learn what best suits your needs. Clipping some of the highlights and
    shadows may be inevitable in many situations, you may have to just
    live with it, particularly if you shoot JPG. When in doubt, bracket.
    Look at the scene- are the highlights important to you? The shadows?
    The mid-tones?

    On the DReb I find that highlights at the right edge of the histogram
    will be clipped in JPG, but detail is recorded and can be recovered in
    RAW. At most a stop, no more. Easily 2 or more stops of extra shadow
    detail are available in RAW.

    If in doubt, bracket, bracket, bracket.
     
    The Black Sheep, Jan 16, 2004
    #5
  6. n

    steve Guest

    Take multiple exposures at different exposure settings across whatever
    range is required to avoid over or underexposure anywhere on the subject
    and build a composite photo from the multiple images. I have never tried
    this but I have seen the results of other folks doing this and it can
    work very well if executed properly.

    steve


    Don Coon wrote:

    > "steve" <> wrote in message
    > news:z5NNb.592$...
    >
    >>I am not a pro but I think you should get the right exposure to begin
    >>with. If there is any question then use exposure bracketing. Once the
    >>histogram 'pegs' on either the left or the right you have clipped the
    >>sensor's dynamic range and data is lost. Keep things in the 'linear'

    >
    > range.
    >
    >>steve

    >
    >
    > That's great advise........ but what do you specifically recommend when
    > that's impossible due to a wide range of lighting levels --- say from a
    > bright sky to heavy shadows?
    >
    > Obviously you can decide which end is more important -- the shadows with a
    > burnt out sky or lost details in the shadows while retaining details in the
    > sky.
    >
    > In general I find it's best to avoid clipping the highlights although there
    > are times when that's not possible such as a bright window in the
    > background, etc.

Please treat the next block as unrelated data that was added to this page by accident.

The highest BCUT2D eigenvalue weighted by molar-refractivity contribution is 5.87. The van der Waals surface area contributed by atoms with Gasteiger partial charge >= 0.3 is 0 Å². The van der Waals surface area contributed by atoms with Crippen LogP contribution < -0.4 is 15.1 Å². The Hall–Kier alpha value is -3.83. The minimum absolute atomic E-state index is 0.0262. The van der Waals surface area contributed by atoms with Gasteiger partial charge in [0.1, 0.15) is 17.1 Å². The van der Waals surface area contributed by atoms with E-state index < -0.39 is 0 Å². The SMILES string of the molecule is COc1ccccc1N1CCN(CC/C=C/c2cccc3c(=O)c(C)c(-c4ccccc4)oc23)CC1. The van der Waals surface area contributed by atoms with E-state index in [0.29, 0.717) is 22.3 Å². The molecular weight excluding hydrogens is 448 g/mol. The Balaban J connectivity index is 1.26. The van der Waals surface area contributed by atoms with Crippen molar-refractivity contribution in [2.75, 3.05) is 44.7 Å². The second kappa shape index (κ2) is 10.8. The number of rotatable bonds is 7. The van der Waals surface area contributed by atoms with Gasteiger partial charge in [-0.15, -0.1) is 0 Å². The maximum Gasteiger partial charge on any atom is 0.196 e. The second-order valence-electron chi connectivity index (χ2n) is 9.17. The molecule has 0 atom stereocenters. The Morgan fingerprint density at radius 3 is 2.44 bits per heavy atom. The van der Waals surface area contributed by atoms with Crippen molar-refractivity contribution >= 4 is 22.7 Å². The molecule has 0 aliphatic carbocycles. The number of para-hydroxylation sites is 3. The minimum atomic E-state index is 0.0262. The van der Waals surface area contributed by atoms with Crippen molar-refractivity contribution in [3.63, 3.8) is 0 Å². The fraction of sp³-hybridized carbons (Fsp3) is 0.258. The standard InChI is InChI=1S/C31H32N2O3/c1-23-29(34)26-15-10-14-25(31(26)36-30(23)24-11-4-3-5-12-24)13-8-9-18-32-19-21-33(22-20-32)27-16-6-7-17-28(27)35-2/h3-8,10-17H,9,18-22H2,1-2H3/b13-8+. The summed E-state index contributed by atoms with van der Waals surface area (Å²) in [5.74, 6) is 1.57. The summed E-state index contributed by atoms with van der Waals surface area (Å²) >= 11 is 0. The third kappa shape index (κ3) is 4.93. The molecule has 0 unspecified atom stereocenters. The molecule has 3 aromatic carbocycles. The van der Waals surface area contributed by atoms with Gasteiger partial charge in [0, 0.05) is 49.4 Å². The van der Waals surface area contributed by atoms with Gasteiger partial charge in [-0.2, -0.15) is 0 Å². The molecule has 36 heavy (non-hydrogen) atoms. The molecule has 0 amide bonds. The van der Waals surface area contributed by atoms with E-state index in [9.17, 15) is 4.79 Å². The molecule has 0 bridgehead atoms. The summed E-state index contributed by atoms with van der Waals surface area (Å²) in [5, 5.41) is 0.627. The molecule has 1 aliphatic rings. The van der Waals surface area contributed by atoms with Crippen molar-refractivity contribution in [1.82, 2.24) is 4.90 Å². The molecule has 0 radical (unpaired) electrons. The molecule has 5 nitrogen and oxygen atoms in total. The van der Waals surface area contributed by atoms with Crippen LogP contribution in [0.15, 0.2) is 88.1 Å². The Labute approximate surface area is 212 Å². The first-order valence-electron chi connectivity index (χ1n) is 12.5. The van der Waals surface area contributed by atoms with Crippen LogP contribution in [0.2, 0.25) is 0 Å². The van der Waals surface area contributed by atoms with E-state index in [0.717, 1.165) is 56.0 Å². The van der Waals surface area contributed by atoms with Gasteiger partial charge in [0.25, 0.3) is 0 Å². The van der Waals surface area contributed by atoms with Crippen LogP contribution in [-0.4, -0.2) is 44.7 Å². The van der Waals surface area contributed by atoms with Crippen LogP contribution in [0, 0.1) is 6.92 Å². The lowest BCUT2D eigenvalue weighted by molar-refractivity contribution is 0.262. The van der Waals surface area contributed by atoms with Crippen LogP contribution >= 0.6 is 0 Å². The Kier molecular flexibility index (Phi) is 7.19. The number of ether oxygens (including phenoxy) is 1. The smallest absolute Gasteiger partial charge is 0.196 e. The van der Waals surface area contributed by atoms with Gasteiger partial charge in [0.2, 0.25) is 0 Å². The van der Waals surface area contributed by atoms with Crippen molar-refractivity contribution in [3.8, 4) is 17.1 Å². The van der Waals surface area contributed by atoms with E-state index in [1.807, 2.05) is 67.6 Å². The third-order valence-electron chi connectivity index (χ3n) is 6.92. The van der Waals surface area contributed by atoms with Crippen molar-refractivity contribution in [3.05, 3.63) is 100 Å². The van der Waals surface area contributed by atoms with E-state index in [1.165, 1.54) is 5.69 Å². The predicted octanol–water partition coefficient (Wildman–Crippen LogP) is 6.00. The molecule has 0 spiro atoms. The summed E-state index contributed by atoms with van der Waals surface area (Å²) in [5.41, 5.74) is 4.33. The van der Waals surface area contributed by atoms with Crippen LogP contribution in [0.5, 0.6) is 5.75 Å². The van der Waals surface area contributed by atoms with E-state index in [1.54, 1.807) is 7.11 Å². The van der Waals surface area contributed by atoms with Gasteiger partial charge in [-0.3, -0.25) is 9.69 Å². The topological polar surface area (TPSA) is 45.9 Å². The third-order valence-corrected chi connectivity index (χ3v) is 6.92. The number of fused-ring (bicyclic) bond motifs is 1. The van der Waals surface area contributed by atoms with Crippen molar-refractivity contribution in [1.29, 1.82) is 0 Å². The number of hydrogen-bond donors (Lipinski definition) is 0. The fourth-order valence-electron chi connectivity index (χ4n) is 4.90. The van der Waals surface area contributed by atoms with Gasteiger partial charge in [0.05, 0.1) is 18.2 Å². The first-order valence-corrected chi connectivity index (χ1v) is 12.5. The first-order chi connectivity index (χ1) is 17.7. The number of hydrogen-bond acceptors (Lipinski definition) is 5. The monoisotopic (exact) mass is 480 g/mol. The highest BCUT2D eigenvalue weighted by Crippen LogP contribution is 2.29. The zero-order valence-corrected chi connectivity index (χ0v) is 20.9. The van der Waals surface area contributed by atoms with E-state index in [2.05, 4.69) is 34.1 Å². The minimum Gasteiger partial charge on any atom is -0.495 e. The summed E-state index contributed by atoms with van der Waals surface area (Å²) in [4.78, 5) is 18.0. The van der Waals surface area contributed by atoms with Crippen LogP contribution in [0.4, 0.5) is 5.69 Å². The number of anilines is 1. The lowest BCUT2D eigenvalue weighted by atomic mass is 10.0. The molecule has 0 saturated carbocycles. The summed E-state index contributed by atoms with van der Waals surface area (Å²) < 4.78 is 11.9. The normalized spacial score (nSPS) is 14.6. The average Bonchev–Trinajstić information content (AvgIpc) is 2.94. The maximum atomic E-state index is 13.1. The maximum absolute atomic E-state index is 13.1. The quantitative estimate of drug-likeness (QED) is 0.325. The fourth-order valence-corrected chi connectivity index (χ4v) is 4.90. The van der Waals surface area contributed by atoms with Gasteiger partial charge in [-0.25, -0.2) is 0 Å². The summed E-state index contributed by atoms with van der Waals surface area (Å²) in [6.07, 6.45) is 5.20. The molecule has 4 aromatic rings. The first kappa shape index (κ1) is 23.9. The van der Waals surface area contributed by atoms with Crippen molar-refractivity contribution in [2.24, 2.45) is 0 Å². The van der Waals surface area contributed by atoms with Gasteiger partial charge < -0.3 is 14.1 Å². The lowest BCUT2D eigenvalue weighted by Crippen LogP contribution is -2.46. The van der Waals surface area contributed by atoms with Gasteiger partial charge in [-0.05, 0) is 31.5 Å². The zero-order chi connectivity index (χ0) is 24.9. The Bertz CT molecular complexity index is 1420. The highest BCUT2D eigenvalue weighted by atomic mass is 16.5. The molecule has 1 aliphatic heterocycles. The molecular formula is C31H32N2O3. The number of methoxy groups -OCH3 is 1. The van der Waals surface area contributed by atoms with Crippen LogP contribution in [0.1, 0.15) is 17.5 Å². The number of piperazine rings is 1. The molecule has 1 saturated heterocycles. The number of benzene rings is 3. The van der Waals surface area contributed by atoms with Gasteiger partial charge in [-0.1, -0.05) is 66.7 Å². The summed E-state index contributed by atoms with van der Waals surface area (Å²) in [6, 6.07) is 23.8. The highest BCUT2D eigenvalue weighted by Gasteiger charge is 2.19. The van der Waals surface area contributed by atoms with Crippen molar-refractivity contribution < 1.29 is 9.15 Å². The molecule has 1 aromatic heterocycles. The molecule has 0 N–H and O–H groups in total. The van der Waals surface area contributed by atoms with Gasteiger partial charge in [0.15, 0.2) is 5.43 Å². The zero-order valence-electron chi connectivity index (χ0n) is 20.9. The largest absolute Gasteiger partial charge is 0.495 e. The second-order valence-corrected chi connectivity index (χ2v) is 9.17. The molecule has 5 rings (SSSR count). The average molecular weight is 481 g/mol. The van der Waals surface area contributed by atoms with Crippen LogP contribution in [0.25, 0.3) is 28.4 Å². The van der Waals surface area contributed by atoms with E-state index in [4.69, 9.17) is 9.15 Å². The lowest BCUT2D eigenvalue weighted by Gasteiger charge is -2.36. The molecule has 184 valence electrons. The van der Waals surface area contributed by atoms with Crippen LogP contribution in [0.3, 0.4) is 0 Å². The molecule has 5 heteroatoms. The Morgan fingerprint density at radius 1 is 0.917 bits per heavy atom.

>
    >
     
    steve, Jan 16, 2004
    #6
  7. n

    Don Coon Guest

    "steve" <> wrote in message
    news:zgYNb.645$...
    > Take multiple exposures at different exposure settings across whatever
    > range is required to avoid over or underexposure anywhere on the subject
    > and build a composite photo from the multiple images. I have never tried
    > this but I have seen the results of other folks doing this and it can
    > work very well if executed properly.
    >
    > steve


    I've seen the results and I can't say they were worth the effort. You surely
    wouldn't want to try this as a routine : )

    > Don Coon wrote:
    >
    > > "steve" <> wrote in message
    > > news:z5NNb.592$...
    > >
    > >>I am not a pro but I think you should get the right exposure to begin
    > >>with. If there is any question then use exposure bracketing. Once the
    > >>histogram 'pegs' on either the left or the right you have clipped the
    > >>sensor's dynamic range and data is lost. Keep things in the 'linear'

    > >
    > > range.
    > >
    > >>steve

    > >
    > >
    > > That's great advise........ but what do you specifically recommend when
    > > that's impossible due to a wide range of lighting levels --- say from a
    > > bright sky to heavy shadows?
    > >
    > > Obviously you can decide which end is more important -- the shadows with

    a
    > > burnt out sky or lost details in the shadows while retaining details in

    the
    > > sky.
    > >
    > > In general I find it's best to avoid clipping the highlights although

    there
    > > are times when that's not possible such as a bright window in the
    > > background, etc.
    > >
    > >

    >
     
    Don Coon, Jan 16, 2004
    #7
  8. steve <> writes:

    > Take multiple exposures at different exposure settings across
    > whatever range is required to avoid over or underexposure anywhere
    > on the subject and build a composite photo from the multiple
    > images. I have never tried this but I have seen the results of other
    > folks doing this and it can work very well if executed properly.


    Iff your subject is totoally stationary,

    take multiple exposures that are just under the over-exposure
    point, and add them in post prcessing. Note, multiple identical
    exposures.